Forget about the goat

Before reading any further, I want you to think of an unlucky number. I’m willing to say that the default answer is the number 13. Absent some searing personal tragedy–like someone who lost their job on January 6 and now considers 16 to be unlucky–most people just accept that there’s something unfortunate attached to the number 13.

I bring this up because, once again, I was fortunate enough to be listed on the monthly leaders list for May. Each time I’m on the list, I use my position as a jumping off point for a blog post related to that number. Last month it was Dusty Baker and the number 12, and before that I have written about Ron Santo and others, Bobby Murcer, and Greg Maddux and Ferguson Jenkins. There are others, too, but those are the ones I can think of off the top of my head.

This month I won’t be focusing on a player at all, even though Starlin Casto, the Cubs’ incumbent number 13, is a very good player. No, I’ll be discussing the number and its association with the Cubs, in a way that you might not know about.

There was a story in the news recently about some Cubs fans who left Arizona and walked to Wrigley Field with a goat in tow. They arrived at Wrigley Field this week, having achieved their fifteen minutes of fame, while at the same time raising funds for cancer research. Kudos to them for coming up with the idea, and for doing what they see as something constructive to help end this terrible drought that all Cubs fans are suffering through.

But their efforts won’t make a difference, because the goat isn’t the reason why the Cubs have been losing for so long. No living thing–be it a man, a billy goat, or those infernal seagulls that invade the field sometimes– has the power to put such a hex on a professional sports franchise. And yet, fans, the media, and everybody who knows anything about baseball continues to eat up the billy goat curse. Those people are actually missing an even more powerful force, and that’s the federal government. Yes, Uncle Sam has been keeping the Cubs down all these years.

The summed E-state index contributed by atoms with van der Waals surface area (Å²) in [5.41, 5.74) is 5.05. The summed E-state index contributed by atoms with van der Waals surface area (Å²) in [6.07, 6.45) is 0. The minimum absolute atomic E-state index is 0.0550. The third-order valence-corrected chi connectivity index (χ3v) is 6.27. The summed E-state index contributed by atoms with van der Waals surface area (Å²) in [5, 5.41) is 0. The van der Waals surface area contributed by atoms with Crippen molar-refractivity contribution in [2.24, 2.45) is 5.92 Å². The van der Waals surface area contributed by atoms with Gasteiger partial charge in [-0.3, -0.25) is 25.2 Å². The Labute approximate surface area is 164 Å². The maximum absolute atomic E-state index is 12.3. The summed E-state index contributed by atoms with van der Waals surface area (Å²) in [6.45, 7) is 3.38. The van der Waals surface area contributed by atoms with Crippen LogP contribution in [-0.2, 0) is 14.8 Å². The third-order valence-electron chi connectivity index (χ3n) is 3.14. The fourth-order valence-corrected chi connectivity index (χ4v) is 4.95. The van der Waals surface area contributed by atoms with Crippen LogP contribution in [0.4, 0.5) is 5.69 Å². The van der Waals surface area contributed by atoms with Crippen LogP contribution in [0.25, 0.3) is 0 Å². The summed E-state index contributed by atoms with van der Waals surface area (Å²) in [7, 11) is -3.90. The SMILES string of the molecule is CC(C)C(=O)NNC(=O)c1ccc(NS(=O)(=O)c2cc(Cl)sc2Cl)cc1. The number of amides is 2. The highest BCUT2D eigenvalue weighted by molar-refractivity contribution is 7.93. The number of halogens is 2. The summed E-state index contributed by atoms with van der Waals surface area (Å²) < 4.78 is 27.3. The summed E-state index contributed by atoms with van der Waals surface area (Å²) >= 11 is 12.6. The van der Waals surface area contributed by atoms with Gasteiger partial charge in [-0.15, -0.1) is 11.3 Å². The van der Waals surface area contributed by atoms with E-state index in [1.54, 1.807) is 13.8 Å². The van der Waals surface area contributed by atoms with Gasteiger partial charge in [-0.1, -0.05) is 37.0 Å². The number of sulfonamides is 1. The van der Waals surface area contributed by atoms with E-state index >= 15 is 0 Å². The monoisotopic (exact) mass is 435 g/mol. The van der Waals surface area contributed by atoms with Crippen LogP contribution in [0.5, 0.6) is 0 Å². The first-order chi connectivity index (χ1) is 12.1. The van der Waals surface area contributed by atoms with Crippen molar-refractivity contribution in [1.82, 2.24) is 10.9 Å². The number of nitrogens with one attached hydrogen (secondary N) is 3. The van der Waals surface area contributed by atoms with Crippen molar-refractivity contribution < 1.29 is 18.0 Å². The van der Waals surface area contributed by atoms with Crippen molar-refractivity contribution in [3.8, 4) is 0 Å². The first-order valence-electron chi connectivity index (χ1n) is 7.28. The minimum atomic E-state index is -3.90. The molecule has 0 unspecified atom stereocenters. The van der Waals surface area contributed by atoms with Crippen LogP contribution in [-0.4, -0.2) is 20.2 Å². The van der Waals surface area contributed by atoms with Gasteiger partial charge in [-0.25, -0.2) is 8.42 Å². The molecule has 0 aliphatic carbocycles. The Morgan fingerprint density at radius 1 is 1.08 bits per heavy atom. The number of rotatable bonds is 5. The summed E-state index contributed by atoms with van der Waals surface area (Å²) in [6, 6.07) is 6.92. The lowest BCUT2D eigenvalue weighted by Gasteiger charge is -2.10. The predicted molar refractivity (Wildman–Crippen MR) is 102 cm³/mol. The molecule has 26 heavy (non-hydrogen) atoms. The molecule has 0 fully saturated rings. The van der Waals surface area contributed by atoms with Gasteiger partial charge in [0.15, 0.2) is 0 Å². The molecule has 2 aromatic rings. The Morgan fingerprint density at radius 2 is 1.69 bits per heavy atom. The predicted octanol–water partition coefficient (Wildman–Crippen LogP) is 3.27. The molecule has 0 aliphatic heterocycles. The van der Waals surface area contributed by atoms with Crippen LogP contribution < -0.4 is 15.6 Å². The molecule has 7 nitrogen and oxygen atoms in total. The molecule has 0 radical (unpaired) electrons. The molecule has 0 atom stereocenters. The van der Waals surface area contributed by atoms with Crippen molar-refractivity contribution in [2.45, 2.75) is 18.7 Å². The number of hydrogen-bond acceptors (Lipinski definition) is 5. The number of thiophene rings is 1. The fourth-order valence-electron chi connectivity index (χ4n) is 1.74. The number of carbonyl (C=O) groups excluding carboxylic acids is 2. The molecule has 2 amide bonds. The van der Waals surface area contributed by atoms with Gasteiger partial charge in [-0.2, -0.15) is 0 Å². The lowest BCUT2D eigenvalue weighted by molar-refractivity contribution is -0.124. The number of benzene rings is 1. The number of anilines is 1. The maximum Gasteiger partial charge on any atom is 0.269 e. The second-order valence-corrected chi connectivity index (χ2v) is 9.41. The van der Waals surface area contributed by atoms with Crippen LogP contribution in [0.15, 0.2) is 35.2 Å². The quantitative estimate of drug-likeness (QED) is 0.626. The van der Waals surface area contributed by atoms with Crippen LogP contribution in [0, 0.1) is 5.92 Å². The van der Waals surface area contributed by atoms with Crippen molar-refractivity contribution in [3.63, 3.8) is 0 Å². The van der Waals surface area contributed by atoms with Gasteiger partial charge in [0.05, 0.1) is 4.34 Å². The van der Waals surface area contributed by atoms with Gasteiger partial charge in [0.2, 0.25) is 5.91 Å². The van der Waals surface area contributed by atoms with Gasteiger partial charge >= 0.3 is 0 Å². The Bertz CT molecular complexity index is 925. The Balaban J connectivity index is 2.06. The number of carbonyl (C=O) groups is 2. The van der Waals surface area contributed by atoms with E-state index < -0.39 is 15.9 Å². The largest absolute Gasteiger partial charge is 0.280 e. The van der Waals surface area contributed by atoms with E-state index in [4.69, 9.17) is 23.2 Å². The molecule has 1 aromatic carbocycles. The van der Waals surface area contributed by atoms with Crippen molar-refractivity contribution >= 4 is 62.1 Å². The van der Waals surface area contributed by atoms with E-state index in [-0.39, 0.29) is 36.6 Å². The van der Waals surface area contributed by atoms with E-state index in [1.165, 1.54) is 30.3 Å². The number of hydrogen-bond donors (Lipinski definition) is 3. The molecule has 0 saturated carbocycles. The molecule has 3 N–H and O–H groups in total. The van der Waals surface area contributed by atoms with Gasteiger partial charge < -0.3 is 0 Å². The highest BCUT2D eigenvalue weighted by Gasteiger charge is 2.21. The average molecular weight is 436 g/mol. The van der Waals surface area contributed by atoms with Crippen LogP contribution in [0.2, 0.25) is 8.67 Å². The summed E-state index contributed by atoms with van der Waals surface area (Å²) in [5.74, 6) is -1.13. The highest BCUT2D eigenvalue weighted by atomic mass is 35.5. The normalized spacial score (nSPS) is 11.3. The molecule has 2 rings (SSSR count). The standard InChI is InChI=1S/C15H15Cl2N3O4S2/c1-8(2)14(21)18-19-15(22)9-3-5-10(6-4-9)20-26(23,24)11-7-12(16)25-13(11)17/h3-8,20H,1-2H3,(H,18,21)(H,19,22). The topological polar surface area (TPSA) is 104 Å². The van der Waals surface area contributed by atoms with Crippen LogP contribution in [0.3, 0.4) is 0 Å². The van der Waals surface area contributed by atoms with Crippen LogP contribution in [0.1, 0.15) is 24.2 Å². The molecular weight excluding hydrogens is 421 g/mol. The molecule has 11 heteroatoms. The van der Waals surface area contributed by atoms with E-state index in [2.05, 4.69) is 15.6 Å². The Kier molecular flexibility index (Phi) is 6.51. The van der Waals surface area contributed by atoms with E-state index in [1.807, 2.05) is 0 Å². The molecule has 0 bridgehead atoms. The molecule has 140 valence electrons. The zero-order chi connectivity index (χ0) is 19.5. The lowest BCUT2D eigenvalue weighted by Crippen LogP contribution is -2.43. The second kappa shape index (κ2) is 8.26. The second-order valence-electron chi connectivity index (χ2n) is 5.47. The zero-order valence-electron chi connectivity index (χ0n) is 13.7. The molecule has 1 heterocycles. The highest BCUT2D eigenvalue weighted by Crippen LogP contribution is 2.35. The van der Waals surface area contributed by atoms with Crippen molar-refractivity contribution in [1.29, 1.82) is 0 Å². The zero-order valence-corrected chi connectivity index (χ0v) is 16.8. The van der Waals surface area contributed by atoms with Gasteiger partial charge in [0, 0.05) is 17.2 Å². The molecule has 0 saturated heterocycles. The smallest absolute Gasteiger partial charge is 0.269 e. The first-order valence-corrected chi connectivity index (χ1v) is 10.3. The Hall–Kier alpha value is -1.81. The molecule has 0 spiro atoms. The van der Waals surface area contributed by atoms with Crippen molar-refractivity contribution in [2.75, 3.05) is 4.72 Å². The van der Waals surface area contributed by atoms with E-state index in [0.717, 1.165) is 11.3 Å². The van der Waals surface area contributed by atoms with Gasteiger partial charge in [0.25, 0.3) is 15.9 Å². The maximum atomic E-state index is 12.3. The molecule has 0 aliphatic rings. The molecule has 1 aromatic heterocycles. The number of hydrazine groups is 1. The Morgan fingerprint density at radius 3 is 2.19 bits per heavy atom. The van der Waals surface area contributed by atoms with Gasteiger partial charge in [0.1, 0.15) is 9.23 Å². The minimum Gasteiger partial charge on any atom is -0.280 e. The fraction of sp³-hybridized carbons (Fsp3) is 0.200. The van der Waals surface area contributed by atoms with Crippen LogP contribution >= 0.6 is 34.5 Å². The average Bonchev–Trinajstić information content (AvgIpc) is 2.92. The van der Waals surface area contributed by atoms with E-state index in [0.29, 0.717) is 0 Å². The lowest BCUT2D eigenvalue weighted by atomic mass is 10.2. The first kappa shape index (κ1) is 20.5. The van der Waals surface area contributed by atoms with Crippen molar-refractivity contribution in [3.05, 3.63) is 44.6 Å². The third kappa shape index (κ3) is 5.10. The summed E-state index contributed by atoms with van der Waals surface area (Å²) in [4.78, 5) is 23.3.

The building above is the post office that serves the Lakeview neighborhood of Chicago.  To get there from Wrigley Field takes about five minutes in a car, and less if you don’t get stopped by either of the two traffic lights along the way. It’s the post office that would handle any correspondence you might care to send to Wrigley Field. I’m sure that in the age of email and texting that there’s far less mail going into and out of the ballpark than there once was, but it’s still there, and always will be.

A fun bit of trivia about this post office is that it is named for Cubs fan Steve Goodman, whose “A Dying Cubs Fan’s Last Request” is required viewing for anyone who fancies themselves a Cubs fan. Goodman wrote this song in the early 1980s, but the reference to the Cubs as a “doormat” probably ruffled some feathers, and so he wrote the much happier “Go Cubs Go” as a protest song. It may be the biggest inside joke there’s ever been in baseball, the way the song has caught on with Cubs fan in the decades since.